Hello all. Again, it’s been a long time since my last post. I’ve been super busy since moving to St Andrews and I haven’t really had a chance to stop! Also, for the past week, I’ve been playing Fire Emblem: Awakening in every spare moment and thus have not been reading. But I promise to start a new book this morning!
This will be a rather short post as September was a very bad reading month for me. I managed to read only two books. 😦 Though they can both be considered classics, so yay? As a result, I have reduced my Goodreads challenge to 35 books this year and I am now only 2 books behind schedule (as opposed to 16 or so). If I can tear myself away from Fire Emblem: Awakening for a bit, then I know I can get around to reading some of the many books on my TBR and maybe actually complete this month’s Library Scavenger Hunt challenge!
This book is about Guy Montag, a fireman in a futuristic world where books are banned and firemen start fires (to burn said books) rather than put them out. An issue I had was that there were sections of the book where I couldn’t stop reading as it was so engrossing but then other sections felt so hard to get through. Bradbury’s use of metaphors was sometimes utilised very effectively, but at other times, it was a bit too ‘flowery’ for my liking and I would have appreciated that he’d just make his point and move on with the story. I also, at first, struggled with Bradbury’s rather erratic writing style. I then realised that this is his way of conveying the protagonist’s erratic internal dialogue after which I enjoyed the portrayal much more. Overall, I must say that I enjoyed this book very much. It really gets you thinking about a world without books and the reasons behind the ban are all the more intriguing (no spoilers!) To be honest, this book really should have got me reading more if anything (imagine if books were banned tomorrow!!) This book is also highly quotable and I spent a lot of time highlighting my favourite parts on my Kindle. This is a book I will definitely re-read. 4/5
2. The Stranger by Albert Camus (translated by Matthew Ward)
I must say, I am finding it quite difficult to review this book. In The Stranger, Meursault, the narrator is living in Algiers. The book starts with his mother’s death, towards which he feels no emotion or any sense of grief. From there on, his detachment becomes more and more apparent in the things he says and gets involved in; he lives in the moment and one can see the existential undertones throughout this book. Meursault ended up committing a senseless crime for which reason, he cannot really explain. I don’t really want to say much more about this book in case you want to read it. I feel as though this is a book you really need to form your own opinions about. This was a very interesting read; it is written in a very direct manner, with short, succinct sentences. I spent a lot of time wondering if the translation had any effect on my understanding of the book and its main character. A re-read of this book is definitely on the cards as it was so intriguing and I would like to try different translations to compare. Perhaps if my language skills ever allows for it, I will read it in the original French. 4/5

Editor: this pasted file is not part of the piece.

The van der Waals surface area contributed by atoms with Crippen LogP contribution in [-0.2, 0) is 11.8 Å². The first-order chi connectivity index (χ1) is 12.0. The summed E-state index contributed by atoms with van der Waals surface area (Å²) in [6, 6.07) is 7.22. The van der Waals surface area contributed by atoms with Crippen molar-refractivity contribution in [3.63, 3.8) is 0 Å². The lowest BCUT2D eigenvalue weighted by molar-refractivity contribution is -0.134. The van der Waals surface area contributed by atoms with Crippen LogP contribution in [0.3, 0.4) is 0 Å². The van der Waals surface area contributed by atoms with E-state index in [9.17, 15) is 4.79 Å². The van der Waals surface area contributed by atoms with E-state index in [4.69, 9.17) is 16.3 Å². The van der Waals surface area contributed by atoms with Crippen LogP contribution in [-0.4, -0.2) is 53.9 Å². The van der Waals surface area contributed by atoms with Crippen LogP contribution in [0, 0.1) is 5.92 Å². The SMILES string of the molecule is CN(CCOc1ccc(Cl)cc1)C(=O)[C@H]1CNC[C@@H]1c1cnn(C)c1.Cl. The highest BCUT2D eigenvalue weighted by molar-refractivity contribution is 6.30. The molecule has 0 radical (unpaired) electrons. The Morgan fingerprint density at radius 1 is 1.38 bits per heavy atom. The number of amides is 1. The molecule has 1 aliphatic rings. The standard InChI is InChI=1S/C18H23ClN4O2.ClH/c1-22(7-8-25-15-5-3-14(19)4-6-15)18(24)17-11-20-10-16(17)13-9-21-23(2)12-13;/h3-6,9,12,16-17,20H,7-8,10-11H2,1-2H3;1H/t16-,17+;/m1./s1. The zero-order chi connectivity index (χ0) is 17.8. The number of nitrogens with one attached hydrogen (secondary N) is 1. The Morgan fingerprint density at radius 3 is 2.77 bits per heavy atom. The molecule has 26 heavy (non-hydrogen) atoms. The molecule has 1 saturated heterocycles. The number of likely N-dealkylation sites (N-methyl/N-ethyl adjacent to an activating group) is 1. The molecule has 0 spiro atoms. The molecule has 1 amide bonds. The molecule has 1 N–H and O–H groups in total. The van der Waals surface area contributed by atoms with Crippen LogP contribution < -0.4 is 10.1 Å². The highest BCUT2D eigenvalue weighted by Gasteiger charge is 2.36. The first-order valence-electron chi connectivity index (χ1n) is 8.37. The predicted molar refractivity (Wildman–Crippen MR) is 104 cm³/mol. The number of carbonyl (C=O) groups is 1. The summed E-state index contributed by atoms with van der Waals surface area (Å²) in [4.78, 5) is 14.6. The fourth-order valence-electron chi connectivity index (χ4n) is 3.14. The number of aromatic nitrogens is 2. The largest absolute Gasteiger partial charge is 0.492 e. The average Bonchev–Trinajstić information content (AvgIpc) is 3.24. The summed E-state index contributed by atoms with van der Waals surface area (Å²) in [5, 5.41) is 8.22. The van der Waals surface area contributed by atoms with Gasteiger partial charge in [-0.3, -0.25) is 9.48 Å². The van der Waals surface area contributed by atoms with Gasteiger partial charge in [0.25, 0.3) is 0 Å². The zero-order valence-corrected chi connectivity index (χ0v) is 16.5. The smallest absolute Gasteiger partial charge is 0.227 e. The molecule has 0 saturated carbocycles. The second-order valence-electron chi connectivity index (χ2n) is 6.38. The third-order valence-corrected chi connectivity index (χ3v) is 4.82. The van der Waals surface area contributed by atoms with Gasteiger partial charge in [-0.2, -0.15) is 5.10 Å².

After a dismal reading month, I’m pleased to announce that the Book Buying Ban (BBB) has worked a considerable amount in stopping me from buying too many books. However, I still ended up buying one book despite not reading five that I already own. But considering I acquired 15 books in August, this is a major success in my book (extremely bad pun so very much intended). The BBB is still in effect – the plan is go keep it going until Dec 1.
Here is my September Haul (all one book of it!)
1. (K) Outlander by Diana Gabaldon: Kindle Daily Deals, be damned! (NO I DON’T MEAN IT, I LOVE YOU REALLY). *ahem* Yes, where was I? Oh, that’s right. I finally got my copy of the first in the Outlander books at the lovely price of £0.99. 😀 I don’t like the TV tie-in cover, but it’s on my Kindle, so I also don’t mind as much. In Outlander, a combat nurse, Claire goes on a second honeymoon to the Highlands with her husband in 1946. She walks through a set of standing stones and time travel commences, with her ending up in 1743. Adventure and romance ensue as she stumbles across Jamie Fraser, a Scots warrior. Sounds interesting and at 868 pages, I might put off reading this until Christmas time.
There we have it. I’ve promised a bookshop review for some time now, so I’ll see if I can get that done sooner rather than later.
SSJ Time Lord